Audit slams Port Authority; governors say agency’s record of ‘historic failure’ must be reversed

TRENTON – After a long-awaited audit of the Port Authority of New York and New Jersey criticized the agency for allowing World Trade Center costs to balloon out of control, state lawmakers weighed in with criticism.

A.P. reported today that Navigant Consulting said the project is now expected to cost $14.8 billion, 35 percent more than the last estimate, of $11 billion, in 2008. The audit said that costs have soared by nearly $4 billion in four years.

The audit went on to call the Port Authoritya “long standing bureaucracy that is inherently resistant to change, lacks effective collaboration between its strategic businesses, and would benefit from the effective development of a shared support services function.”

Govs. Chris Christie and Andrew Cuomo had ordered the audit after the agency’s board voted to raise tolls in August.

In a joint statement, the governors today said:

“The interim report released today on operations of the Port Authority of New York and New Jersey describes an agency which failed to exercise proper oversight, control costs and budget transparently. The report’s Executive Summary describes an agency that is ‘challenged and dysfunctional,’ and where poor management ‘obscured full awareness of billions of dollars in exposure’ to the Port Authority.  

“Cause for further concern is the report’s conclusion that the WTC gross project costs, last publicly reforecast at $11 billion in 2008, have since grown a staggering $3.8 billion to $14.8 billion, at a minimum.  Similarly, the report finds capital planning is plagued by management deficiencies that have resulted in a doubling of debt in 10 years as the agency drifted from its core responsibility as a transportation infrastructure organization.

“Coupled with the consultant’s assessment of the impact of ‘add-on’ compensation for agency personnel – an institutionalized practice that has contributed to an unacceptable 19 percent increase in gross compensation in just five years – the interim report makes clear that wide-ranging reform is long overdue.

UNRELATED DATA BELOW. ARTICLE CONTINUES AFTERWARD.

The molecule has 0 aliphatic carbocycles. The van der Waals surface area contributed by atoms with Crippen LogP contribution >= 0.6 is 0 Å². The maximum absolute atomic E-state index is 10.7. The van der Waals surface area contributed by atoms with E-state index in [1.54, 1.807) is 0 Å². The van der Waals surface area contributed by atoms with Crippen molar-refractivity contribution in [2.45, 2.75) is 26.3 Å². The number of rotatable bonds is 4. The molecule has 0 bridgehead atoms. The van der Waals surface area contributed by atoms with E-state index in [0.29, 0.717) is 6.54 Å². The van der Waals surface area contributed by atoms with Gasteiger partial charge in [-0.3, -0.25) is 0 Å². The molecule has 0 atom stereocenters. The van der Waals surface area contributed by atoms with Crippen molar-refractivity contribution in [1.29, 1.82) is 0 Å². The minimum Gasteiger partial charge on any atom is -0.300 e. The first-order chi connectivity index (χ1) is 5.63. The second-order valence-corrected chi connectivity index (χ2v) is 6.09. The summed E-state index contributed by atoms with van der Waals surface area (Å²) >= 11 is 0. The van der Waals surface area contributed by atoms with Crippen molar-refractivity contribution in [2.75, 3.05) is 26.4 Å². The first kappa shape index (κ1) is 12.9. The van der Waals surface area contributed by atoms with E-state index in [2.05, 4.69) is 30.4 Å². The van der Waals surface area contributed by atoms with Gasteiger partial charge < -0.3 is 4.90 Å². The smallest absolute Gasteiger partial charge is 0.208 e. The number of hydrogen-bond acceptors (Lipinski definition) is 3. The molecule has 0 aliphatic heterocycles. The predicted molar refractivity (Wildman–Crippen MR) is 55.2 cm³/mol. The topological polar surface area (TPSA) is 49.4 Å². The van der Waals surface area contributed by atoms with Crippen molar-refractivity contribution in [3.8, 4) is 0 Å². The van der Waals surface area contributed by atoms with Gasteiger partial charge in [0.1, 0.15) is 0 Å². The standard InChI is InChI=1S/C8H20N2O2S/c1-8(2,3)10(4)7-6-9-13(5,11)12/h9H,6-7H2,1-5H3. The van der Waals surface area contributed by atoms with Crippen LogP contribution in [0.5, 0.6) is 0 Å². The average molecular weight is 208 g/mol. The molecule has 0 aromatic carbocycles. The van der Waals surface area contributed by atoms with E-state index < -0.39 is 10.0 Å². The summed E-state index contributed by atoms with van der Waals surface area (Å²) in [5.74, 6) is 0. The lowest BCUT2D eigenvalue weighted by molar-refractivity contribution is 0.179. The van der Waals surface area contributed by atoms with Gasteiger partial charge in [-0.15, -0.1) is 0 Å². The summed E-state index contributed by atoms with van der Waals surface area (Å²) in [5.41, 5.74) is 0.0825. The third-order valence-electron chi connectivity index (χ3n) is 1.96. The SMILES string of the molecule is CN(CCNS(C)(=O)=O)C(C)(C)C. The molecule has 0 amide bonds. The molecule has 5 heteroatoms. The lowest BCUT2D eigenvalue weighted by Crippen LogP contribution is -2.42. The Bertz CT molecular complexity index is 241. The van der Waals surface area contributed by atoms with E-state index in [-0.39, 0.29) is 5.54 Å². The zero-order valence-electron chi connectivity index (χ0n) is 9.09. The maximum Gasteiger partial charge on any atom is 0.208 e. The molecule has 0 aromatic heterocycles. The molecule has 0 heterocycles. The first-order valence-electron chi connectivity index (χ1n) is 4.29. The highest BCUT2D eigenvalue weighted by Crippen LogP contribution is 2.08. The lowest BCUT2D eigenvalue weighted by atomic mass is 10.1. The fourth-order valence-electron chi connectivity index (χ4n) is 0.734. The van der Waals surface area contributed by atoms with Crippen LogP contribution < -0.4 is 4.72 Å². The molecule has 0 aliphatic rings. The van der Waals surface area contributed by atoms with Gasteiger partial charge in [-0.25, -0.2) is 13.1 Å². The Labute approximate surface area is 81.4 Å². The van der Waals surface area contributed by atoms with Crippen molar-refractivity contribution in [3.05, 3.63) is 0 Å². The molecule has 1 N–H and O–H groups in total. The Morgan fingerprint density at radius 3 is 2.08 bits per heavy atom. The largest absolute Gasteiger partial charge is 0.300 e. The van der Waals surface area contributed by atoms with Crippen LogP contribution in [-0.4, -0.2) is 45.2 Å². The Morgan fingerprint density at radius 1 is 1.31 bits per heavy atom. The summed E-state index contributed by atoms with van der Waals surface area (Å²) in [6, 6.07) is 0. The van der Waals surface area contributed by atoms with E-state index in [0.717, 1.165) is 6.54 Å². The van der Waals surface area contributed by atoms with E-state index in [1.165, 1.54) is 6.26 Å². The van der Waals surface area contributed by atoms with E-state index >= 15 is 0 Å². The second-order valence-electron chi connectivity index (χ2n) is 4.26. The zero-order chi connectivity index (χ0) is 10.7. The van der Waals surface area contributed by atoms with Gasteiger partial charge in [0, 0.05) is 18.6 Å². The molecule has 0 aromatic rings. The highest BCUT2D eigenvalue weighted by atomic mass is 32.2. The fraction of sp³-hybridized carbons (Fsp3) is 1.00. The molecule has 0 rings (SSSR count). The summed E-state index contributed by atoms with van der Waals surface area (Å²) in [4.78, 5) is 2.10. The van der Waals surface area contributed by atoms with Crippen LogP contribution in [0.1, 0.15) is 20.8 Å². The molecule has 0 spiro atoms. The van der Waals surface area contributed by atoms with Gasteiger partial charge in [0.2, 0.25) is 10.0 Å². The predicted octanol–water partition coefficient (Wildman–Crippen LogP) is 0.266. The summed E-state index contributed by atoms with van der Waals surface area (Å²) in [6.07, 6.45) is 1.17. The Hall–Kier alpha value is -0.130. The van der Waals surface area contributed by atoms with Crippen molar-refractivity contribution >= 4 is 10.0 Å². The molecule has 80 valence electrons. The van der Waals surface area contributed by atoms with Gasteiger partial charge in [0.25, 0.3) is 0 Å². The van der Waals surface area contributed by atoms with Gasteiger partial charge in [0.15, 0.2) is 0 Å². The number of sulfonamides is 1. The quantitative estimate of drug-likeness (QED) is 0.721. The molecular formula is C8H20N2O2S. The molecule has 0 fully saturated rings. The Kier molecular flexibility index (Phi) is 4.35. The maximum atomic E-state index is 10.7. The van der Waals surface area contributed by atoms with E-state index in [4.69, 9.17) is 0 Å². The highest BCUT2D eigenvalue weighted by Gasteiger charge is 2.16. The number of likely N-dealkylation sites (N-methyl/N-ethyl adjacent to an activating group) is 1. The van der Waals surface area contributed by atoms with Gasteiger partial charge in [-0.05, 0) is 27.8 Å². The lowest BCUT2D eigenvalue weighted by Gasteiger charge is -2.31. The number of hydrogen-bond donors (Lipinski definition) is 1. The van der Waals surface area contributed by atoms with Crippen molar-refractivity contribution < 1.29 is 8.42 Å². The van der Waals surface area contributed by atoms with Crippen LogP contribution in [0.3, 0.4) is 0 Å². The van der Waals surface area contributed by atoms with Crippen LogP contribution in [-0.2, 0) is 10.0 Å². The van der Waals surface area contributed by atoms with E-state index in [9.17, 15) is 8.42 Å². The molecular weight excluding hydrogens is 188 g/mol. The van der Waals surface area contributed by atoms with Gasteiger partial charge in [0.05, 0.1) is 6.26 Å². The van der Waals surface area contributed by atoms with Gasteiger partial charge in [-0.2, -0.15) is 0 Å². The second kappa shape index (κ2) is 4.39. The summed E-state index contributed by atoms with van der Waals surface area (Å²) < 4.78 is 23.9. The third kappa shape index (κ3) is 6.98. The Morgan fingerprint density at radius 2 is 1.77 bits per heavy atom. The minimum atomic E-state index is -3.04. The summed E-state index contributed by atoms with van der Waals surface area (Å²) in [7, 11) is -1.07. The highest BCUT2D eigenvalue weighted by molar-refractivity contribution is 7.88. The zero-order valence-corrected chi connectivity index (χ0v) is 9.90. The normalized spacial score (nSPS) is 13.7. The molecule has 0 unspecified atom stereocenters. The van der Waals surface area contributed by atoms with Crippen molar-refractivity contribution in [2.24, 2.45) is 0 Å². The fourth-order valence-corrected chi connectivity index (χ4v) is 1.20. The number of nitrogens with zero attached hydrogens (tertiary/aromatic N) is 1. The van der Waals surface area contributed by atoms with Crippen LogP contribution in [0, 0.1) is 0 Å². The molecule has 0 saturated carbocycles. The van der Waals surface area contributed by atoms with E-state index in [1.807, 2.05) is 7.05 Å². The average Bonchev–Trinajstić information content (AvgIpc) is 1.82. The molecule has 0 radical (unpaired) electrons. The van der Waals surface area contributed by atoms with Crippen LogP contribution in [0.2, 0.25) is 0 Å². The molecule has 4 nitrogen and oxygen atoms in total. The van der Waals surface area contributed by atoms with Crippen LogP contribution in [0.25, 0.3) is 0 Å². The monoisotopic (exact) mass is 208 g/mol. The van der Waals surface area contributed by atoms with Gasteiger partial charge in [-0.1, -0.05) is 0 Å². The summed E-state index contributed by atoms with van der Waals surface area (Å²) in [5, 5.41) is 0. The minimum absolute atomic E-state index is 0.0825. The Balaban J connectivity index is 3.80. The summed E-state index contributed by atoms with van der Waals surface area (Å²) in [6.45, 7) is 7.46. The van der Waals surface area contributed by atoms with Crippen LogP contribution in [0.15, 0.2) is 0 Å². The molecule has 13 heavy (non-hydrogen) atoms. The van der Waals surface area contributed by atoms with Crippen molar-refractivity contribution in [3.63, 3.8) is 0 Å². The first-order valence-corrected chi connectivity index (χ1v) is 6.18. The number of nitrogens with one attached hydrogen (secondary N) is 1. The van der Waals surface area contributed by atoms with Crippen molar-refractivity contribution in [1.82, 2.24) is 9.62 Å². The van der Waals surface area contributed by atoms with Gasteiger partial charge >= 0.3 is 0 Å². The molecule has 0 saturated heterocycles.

“This record of historic failure must be reversed.  Steps have already been taken in the last two years, but much more must be done to restore the Port Authority to a responsible, highly transparent, well-managed organization focused on its core mission of maintaining and expanding our states’ shared transportation infrastructure for the health and growth of our overlapping economies.  

“We will demand nothing short of the agency’s implementation of comprehensive recommendations and reform to achieve this critical mission.” 

Among other things, the audit said that the Port Authority is “a challenged and dysfunctional organization suffering from a lack of consistent leadership, a siloed underlying bureaucracy, poorly coordinated capital planning processes, insufficient cost controls and a lack of transparent and effective oversight of the World Trade Center program that has obscured full awareness of billions of dollars in exposure to the Port Authority,” according to the A.P. report.

“This audit confirms what we have been saying all along,” Assemblywoman Valerie Vainieri Huttle, (D-37), Englewood said in a release.  “It’s time to change the way the Port Authority does business.”

Last week, the Assembly Transportation Committee released a package of bills that aim to obtain greater transparency at the Port Authority. The bills also need to be passed by New York’s state lawmakers.

Previous coverage:

Port Authority bills clear committee

Audit slams Port Authority; governors say agency’s record of ‘historic failure’ must be reversed